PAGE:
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  • Alex KerrPHOTOGRAPHY: MASON FLORENCE
  • Alex KerrPHOTOGRAPHY: MASON FLORENCE
  • PHOTOGRAPHY: MASON FLORENCE

Alex Kerr: Getaway

, 2009/12/10

For those in search of the past, here is a mountain retreat from the pages of history. Step back in time and catch a glimpse of a life once lived all over Japan and while you’re there, lend a hand to construct it again. In “Lost Japan,” I wrote of discovering a thatched roof farmhouse in Iya valley, which I bought in 1973 and named Chiiori (Cottage of the Flute).  Over the years I rethatched the house and began to learn more about the village surrounding it. I discovered that the area preserved a way of life that not only predates “modernism” but much of what we associate with traditional Japan itself. Chiiori and Iya are set amidst a world of mossy rocks, waterfalls and thatched houses that seem to grow like mushrooms on the slopes – a place close to ancient Shinto’s “age of the gods.” Over time, however, Iya has suffered as the main work of its people shifted from agriculture to construction.  Across the nation the government props up rural economies by subsidizing massive civil engineering projects – damns, river embankments, and roads – and Iya, being poorer and rockier than most, shows signs of abundant cement pouring at every turn.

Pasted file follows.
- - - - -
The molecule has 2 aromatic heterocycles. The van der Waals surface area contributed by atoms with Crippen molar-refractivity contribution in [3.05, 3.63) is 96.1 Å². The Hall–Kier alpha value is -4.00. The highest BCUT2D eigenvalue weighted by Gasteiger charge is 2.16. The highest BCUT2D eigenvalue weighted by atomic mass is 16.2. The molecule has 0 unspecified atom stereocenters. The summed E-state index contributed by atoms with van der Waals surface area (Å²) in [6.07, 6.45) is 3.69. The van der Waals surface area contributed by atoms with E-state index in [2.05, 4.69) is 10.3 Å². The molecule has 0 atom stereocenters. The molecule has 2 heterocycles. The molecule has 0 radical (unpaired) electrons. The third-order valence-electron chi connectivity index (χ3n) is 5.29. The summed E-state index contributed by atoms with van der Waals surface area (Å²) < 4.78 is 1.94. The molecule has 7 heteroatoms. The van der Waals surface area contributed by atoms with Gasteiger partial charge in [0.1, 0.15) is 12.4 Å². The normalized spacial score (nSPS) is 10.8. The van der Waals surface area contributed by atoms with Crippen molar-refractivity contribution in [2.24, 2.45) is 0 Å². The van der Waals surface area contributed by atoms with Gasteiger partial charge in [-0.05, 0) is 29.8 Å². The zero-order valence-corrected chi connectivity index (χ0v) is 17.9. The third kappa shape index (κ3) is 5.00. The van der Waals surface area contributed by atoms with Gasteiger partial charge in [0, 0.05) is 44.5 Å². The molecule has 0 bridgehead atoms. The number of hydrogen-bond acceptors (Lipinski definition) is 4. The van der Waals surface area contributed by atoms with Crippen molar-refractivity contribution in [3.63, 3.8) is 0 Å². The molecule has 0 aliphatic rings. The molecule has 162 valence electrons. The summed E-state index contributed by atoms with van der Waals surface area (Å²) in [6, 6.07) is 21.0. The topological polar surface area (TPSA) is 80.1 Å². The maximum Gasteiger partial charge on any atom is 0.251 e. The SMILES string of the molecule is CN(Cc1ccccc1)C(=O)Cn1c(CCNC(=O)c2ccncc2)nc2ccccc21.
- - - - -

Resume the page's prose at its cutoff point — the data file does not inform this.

In 1997, friends joined me in founding The Chiiori Project which attracts volunteers from Japan and abroad with the goal of restoring the house and helping the depopulated village around it come back to life. Visitors also come for workshops and seminars, using Chiiori as an isolated venue for both traditional and modern ideas. But in the evening, it’s always off to the outdoor baths at the local onsen. Back at Chiiori, we sip sake, watch the smoke billow up into the rafters and talk into the late wee hours.

In the summer of 2007, I began to devote much more of my time to Iya. We changed the name of the non-profit to Chiiori Trust to emphasize a focus on membership and fund-raising and we’ve done a lot of work to improve the house and surrounding fields. There are two young staff living permanently at the house, Toru Muramatsu (handling Japanese language affairs), and Paul Cato (English-language manager). Since 2007 we’ve become very active with the township, managing community activities that aim to revitalize Iya.

Alex Kerr first came to Japan in 1964, is a co-founder of the Chiiori Project and the author of “Lost Japan” (Lonely Planet, 1996) and “Dogs and Demons: The Fall of Modern Japan” (Penguin, 2000).

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name
Alex Kerr
place
The Chiiori Project
link
website
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